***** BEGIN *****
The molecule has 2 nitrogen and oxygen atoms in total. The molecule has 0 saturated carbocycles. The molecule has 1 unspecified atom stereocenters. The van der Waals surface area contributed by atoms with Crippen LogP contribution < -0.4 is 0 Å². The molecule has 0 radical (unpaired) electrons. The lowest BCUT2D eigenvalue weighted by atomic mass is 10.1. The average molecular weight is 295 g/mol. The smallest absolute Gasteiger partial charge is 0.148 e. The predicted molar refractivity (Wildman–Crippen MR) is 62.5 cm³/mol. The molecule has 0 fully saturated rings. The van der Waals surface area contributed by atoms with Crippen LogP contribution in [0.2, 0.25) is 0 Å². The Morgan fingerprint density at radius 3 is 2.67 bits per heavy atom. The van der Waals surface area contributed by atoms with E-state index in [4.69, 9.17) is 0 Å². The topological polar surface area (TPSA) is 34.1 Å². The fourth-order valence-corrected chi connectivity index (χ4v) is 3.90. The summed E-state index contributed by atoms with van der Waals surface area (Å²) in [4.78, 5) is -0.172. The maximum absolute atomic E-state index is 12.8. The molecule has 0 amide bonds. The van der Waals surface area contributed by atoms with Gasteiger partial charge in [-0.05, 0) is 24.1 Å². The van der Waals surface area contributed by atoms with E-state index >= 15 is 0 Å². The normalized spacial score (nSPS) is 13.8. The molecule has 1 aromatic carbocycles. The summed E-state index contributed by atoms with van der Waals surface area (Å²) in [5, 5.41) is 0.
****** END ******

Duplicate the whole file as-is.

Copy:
The molecule has 2 nitrogen and oxygen atoms in total. The molecule has 0 saturated carbocycles. The molecule has 1 unspecified atom stereocenters. The van der Waals surface area contributed by atoms with Crippen LogP contribution < -0.4 is 0 Å². The molecule has 0 radical (unpaired) electrons. The lowest BCUT2D eigenvalue weighted by atomic mass is 10.1. The average molecular weight is 295 g/mol. The smallest absolute Gasteiger partial charge is 0.148 e. The predicted molar refractivity (Wildman–Crippen MR) is 62.5 cm³/mol. The molecule has 0 fully saturated rings. The van der Waals surface area contributed by atoms with Crippen LogP contribution in [0.2, 0.25) is 0 Å². The Morgan fingerprint density at radius 3 is 2.67 bits per heavy atom. The van der Waals surface area contributed by atoms with E-state index in [4.69, 9.17) is 0 Å². The topological polar surface area (TPSA) is 34.1 Å². The fourth-order valence-corrected chi connectivity index (χ4v) is 3.90. The summed E-state index contributed by atoms with van der Waals surface area (Å²) in [4.78, 5) is -0.172. The maximum absolute atomic E-state index is 12.8. The molecule has 0 amide bonds. The van der Waals surface area contributed by atoms with Gasteiger partial charge in [-0.05, 0) is 24.1 Å². The van der Waals surface area contributed by atoms with E-state index >= 15 is 0 Å². The normalized spacial score (nSPS) is 13.8. The molecule has 1 aromatic carbocycles. The summed E-state index contributed by atoms with van der Waals surface area (Å²) in [5, 5.41) is 0.